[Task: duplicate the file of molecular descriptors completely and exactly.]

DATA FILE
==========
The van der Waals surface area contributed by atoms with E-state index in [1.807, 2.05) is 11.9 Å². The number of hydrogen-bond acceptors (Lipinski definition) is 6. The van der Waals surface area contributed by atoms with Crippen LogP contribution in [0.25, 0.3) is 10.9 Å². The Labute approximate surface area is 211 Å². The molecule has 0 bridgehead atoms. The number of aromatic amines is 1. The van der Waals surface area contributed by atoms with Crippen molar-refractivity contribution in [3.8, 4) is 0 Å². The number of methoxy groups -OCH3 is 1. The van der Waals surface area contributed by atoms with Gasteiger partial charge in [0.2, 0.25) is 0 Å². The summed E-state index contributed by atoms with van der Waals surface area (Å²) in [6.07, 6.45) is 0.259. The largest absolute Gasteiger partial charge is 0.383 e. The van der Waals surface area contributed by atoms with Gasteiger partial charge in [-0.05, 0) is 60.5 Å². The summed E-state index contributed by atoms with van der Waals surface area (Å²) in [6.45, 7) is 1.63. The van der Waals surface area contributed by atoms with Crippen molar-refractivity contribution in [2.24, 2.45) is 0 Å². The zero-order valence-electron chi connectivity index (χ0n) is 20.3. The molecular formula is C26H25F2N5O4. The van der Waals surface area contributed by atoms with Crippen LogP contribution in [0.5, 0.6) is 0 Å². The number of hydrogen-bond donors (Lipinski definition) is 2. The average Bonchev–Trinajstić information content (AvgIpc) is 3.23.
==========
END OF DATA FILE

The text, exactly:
The van der Waals surface area contributed by atoms with E-state index in [1.807, 2.05) is 11.9 Å². The number of hydrogen-bond acceptors (Lipinski definition) is 6. The van der Waals surface area contributed by atoms with Crippen LogP contribution in [0.25, 0.3) is 10.9 Å². The Labute approximate surface area is 211 Å². The molecule has 0 bridgehead atoms. The number of aromatic amines is 1. The van der Waals surface area contributed by atoms with Crippen molar-refractivity contribution in [3.8, 4) is 0 Å². The number of methoxy groups -OCH3 is 1. The van der Waals surface area contributed by atoms with Gasteiger partial charge in [0.2, 0.25) is 0 Å². The summed E-state index contributed by atoms with van der Waals surface area (Å²) in [6.07, 6.45) is 0.259. The largest absolute Gasteiger partial charge is 0.383 e. The van der Waals surface area contributed by atoms with Gasteiger partial charge in [-0.05, 0) is 60.5 Å². The summed E-state index contributed by atoms with van der Waals surface area (Å²) in [6.45, 7) is 1.63. The van der Waals surface area contributed by atoms with Crippen molar-refractivity contribution in [2.24, 2.45) is 0 Å². The zero-order valence-electron chi connectivity index (χ0n) is 20.3. The molecular formula is C26H25F2N5O4. The van der Waals surface area contributed by atoms with Crippen LogP contribution in [0.5, 0.6) is 0 Å². The number of hydrogen-bond donors (Lipinski definition) is 2. The average Bonchev–Trinajstić information content (AvgIpc) is 3.23.